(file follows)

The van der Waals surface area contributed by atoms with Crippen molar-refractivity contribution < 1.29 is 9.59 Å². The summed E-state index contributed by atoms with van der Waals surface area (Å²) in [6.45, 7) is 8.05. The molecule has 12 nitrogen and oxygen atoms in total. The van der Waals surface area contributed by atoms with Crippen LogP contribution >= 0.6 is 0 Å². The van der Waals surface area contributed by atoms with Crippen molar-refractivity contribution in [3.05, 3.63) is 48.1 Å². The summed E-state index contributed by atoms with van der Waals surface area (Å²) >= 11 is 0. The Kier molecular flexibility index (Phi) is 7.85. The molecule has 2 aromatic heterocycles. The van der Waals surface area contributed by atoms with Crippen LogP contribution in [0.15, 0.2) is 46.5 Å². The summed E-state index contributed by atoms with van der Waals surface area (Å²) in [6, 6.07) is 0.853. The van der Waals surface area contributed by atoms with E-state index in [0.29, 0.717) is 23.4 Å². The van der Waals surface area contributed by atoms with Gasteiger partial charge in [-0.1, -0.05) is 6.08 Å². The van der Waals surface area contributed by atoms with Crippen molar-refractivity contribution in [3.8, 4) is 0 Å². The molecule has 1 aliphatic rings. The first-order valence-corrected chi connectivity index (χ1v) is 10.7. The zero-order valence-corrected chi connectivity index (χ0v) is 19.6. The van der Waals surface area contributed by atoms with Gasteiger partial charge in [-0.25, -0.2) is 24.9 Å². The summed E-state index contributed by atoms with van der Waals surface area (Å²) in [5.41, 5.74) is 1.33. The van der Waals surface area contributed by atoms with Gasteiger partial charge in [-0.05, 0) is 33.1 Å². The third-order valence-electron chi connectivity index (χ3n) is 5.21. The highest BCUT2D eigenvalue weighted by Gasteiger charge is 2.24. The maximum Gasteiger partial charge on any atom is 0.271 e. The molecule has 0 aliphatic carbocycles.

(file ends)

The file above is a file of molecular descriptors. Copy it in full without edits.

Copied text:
The van der Waals surface area contributed by atoms with Crippen molar-refractivity contribution < 1.29 is 9.59 Å². The summed E-state index contributed by atoms with van der Waals surface area (Å²) in [6.45, 7) is 8.05. The molecule has 12 nitrogen and oxygen atoms in total. The van der Waals surface area contributed by atoms with Crippen LogP contribution >= 0.6 is 0 Å². The van der Waals surface area contributed by atoms with Crippen molar-refractivity contribution in [3.05, 3.63) is 48.1 Å². The summed E-state index contributed by atoms with van der Waals surface area (Å²) >= 11 is 0. The Kier molecular flexibility index (Phi) is 7.85. The molecule has 2 aromatic heterocycles. The van der Waals surface area contributed by atoms with Crippen LogP contribution in [0.15, 0.2) is 46.5 Å². The summed E-state index contributed by atoms with van der Waals surface area (Å²) in [6, 6.07) is 0.853. The van der Waals surface area contributed by atoms with E-state index in [0.29, 0.717) is 23.4 Å². The van der Waals surface area contributed by atoms with Gasteiger partial charge in [-0.1, -0.05) is 6.08 Å². The van der Waals surface area contributed by atoms with Crippen molar-refractivity contribution in [3.8, 4) is 0 Å². The molecule has 1 aliphatic rings. The first-order valence-corrected chi connectivity index (χ1v) is 10.7. The zero-order valence-corrected chi connectivity index (χ0v) is 19.6. The van der Waals surface area contributed by atoms with Gasteiger partial charge in [-0.25, -0.2) is 24.9 Å². The summed E-state index contributed by atoms with van der Waals surface area (Å²) in [5.41, 5.74) is 1.33. The van der Waals surface area contributed by atoms with Gasteiger partial charge in [-0.05, 0) is 33.1 Å². The third-order valence-electron chi connectivity index (χ3n) is 5.21. The highest BCUT2D eigenvalue weighted by Gasteiger charge is 2.24. The maximum Gasteiger partial charge on any atom is 0.271 e. The molecule has 0 aliphatic carbocycles.